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Intensive Care Med. 2015 Jul;41(7):1247-55. doi: 10.1007/s00134-015-3898-7. Epub 2015 Jun 11.

Effects of fluid administration on arterial load in septic shock patients.

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Unidad de Cuidados Intensivos, Hospital SAS de Jerez, Jerez de la Frontera, Spain,



To determine the effects of fluid administration on arterial load in critically ill patients with septic shock.


Analysis of septic shock patients monitored with an oesophageal Doppler and equipped with an indwelling arterial catheter in whom a fluid challenge was performed because of the presence of systemic hypoperfusion. Measures of arterial load [systemic vascular resistance, SVR = mean arterial pressure (MAP)/cardiac output (CO); net arterial compliance, C = stroke volume (SV)/arterial pulse pressure; and effective arterial elastance, Ea = 90% of systolic arterial pressure/SV] were studied both before and after volume expansion (VE).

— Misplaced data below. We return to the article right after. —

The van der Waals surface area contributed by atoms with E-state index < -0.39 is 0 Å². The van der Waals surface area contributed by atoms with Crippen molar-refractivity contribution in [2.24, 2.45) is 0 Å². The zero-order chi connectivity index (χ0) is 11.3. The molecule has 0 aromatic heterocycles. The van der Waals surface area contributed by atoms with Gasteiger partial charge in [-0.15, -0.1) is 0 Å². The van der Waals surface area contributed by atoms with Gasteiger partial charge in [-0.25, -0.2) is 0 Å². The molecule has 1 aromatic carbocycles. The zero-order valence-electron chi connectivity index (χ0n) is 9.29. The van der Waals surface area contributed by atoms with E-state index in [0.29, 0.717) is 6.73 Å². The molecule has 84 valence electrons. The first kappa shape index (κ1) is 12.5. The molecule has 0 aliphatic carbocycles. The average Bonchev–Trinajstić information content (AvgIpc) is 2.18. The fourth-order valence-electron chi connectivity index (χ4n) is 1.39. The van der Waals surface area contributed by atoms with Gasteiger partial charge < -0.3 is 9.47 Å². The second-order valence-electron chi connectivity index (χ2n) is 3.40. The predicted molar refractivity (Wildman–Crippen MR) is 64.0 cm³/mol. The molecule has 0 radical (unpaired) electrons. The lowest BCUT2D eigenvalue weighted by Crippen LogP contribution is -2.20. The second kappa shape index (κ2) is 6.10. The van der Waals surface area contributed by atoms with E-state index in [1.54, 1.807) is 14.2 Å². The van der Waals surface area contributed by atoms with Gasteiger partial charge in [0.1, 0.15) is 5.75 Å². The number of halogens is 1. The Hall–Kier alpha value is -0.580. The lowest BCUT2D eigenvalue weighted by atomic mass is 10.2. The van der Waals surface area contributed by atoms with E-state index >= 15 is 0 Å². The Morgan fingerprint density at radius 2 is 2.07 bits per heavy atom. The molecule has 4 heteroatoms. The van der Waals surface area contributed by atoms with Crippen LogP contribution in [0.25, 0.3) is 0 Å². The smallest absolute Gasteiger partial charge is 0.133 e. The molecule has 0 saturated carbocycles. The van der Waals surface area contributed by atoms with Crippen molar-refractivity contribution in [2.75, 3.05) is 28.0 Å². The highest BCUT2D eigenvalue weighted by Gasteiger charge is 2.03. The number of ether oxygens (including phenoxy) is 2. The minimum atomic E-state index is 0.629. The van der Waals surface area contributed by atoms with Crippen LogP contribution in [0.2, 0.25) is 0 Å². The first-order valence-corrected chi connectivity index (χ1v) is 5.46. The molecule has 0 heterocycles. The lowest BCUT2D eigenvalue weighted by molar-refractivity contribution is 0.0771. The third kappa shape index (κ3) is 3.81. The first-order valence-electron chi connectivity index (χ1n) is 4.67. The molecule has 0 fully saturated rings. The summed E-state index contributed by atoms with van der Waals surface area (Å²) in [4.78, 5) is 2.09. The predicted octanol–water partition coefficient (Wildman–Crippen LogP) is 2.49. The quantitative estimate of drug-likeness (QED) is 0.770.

Eighty-one patients were analysed, 54 (67%) increased their CO by at least 10% after VE (preload responders). In the whole population, 29 patients (36%) increased MAP by at least 10 % from preinfusion level (pressure responders). In the preload responder group, only 24 patients (44%) were pressure responders. Fluid administration was associated with a significant decrease in Ea [from 1.68 (1.11-2.11) to 1.57 (1.08-1.99) mmHg/mL; P = 0.0001] and SVR [from 1035 (645-1483) to 928 (654-1452) dyn s cm(-5); P < 0.01]. Specifically, in preload responders in whom arterial pressure did not change, VE caused a reduction in Ea from 1.74 (1.22-2.24) to 1.55 (1.24-1.86) mmHg/mL (P < 0.0001), affecting both resistive [SVR: from 1082 (697-1475) to 914 (624-1475) dyn s cm(-5); P < 0.0001] and pulsatile [C: from 1.11 (0.84-1.49) to 1.18 (0.99-1.44) mL/mmHg; P < 0.05] components. There was no relationship between preinfusion arterial load parameters and VE-induced increase in arterial pressure.


Fluid administration significantly reduced arterial load in critically patients with septic shock and acute circulatory failure, even when increasing cardiac output. This explains why some septic patients increase their cardiac output after fluid administration without improving blood pressure.

[Indexed for MEDLINE]

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